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ZeroTT 01-20-2018 05:44 PM

Good day for GPWS
Incident: Skywest CRJ9 at Medford on Dec 24th 2017, GPWS alert on approach

Flogger 01-21-2018 07:55 AM

This goes back to the pre-TEM days of swiss cheese layers.

They punched thru 3 layers of cheese and they just missed the hole in the 4th layer. Good thing the GPWS was there as a 4th layer.

The 5th unintended cheese layer of 7800 feet may have saved them by a few hundred feet, but maybe not at at 6 degrees celsius?

Big fat Awe-Crap on ATC for a LET THE LAWYERS SORT IT OUT clearance. I'm not a controller, so I will defer judgement.

Aw-crap on the crew for taking the ambiguous ATC clearance bait.

Big fat Atta-boy to the crew for following the GPWS. Many FOQUA events reflect crews disregarding GPWS or being dangerously slow to react.

rickair7777 01-21-2018 08:24 AM


Originally Posted by Mercyful Fate (Post 2507845)
Is the GPWS something that is always required to be operational for a 121 operated flight?

No, but IIRC it's a 1 or 3 day MEL.

NeverHome 01-21-2018 08:35 AM

Not that I have a dog in this particular fight, but I am seeing a trend with ATC here. I have been getting cleared for approaches into nontowered airports where they “allow” me to descend below a published segment. I say allow because those clearances are extremely misleading. A simple, cleared at or above “fix minimums” cleared “approach “ would suffice. Not clear us for anything lower than the segment altitude.

Just my .02

rickair7777 01-21-2018 08:45 AM

In US domestic ops, RJ drivers get used to quickly dancing to arbitrary and constantly changing ATC instructions in large terminal areas. If you fail to respond instantly, you'll likely create a conflict.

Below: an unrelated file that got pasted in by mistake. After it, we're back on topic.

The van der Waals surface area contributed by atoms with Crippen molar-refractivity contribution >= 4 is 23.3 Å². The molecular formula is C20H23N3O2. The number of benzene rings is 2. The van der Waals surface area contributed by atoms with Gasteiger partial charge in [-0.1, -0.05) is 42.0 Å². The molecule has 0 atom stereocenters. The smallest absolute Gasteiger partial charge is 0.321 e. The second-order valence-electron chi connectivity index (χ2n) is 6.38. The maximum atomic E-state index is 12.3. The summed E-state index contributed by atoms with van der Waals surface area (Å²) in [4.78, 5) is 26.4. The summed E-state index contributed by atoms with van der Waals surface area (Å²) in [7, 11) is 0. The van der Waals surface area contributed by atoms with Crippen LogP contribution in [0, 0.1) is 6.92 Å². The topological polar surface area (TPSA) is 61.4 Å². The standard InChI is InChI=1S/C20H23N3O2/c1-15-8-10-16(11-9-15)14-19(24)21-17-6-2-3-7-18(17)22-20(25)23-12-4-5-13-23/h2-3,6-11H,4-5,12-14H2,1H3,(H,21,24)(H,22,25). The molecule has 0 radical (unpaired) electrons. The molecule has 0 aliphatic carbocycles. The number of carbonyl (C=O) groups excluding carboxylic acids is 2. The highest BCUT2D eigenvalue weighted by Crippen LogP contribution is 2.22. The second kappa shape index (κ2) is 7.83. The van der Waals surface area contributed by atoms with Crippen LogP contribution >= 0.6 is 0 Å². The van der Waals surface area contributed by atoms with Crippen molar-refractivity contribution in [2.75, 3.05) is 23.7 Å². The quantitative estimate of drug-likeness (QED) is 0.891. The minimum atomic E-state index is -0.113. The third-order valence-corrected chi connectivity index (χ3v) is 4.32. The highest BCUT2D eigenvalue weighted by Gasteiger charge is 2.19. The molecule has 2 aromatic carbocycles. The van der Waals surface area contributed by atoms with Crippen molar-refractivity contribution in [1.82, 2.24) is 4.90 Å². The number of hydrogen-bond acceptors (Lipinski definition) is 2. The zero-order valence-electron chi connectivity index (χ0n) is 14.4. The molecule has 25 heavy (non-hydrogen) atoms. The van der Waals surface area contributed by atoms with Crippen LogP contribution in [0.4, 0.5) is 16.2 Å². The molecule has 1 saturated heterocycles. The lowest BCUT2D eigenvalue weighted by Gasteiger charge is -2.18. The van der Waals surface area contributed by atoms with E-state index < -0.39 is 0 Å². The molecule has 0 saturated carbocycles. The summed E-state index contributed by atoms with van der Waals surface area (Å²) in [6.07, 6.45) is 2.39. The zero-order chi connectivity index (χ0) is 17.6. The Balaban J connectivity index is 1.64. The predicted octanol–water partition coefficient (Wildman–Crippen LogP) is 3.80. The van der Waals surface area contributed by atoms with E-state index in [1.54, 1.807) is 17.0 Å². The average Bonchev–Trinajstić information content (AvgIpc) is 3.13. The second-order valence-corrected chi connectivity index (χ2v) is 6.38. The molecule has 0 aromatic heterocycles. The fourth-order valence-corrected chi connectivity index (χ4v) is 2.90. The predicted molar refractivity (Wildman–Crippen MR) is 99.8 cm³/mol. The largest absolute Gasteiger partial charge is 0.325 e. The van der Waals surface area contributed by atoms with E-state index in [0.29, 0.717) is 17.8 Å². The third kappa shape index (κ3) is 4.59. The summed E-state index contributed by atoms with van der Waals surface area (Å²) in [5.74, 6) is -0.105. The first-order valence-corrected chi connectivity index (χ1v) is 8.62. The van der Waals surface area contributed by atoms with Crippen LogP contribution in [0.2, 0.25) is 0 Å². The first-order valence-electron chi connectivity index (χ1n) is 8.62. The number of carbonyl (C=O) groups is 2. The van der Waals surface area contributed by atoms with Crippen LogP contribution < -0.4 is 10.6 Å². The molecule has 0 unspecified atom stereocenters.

This leads to the mindset of comply now, think about it later. In this case the crew should have at least double checked what they were doing after they initiated the descent.

But these guys have been trained by the system to react quickly... foreign aircraft are handled with kid gloves, and the locals are assumed to be familiar with the area, experienced, with a good command of english so they get used and abused when ATC needs buffers and adjustments.

They are also very accustomed to getting vectored in below published altitudes... even on complex non-precision approaches in the mountains. Most of them are probably not aware that a "cross at or above" clearance could legally be issued with an altitude below safe altitudes on the approach. Most would tell you (based on common practice) that you can immediately descend to the at or above altitude.

What the controller did may or may not have been legal, but it sure wasn't consistent with what his buddies do in practice

SonicFlyer 01-22-2018 09:51 AM

SKW CRJ has near CFIT:
Incident: Skywest CRJ9 at Medford on Dec 24th 2017, GPWS alert on approach

peepz 01-22-2018 09:53 AM


Originally Posted by SonicFlyer (Post 2508597)


aaatwood 01-22-2018 06:28 PM

GPWS saves the day
A Skywest CRJ9 was cleared to "at or above 7800'" on an approach that specified an altitude of 10000'. Down they went to 7800, but the GPWS prevented collision with the mountains.

Any thoughts on the appropriateness of the ATC clearance?


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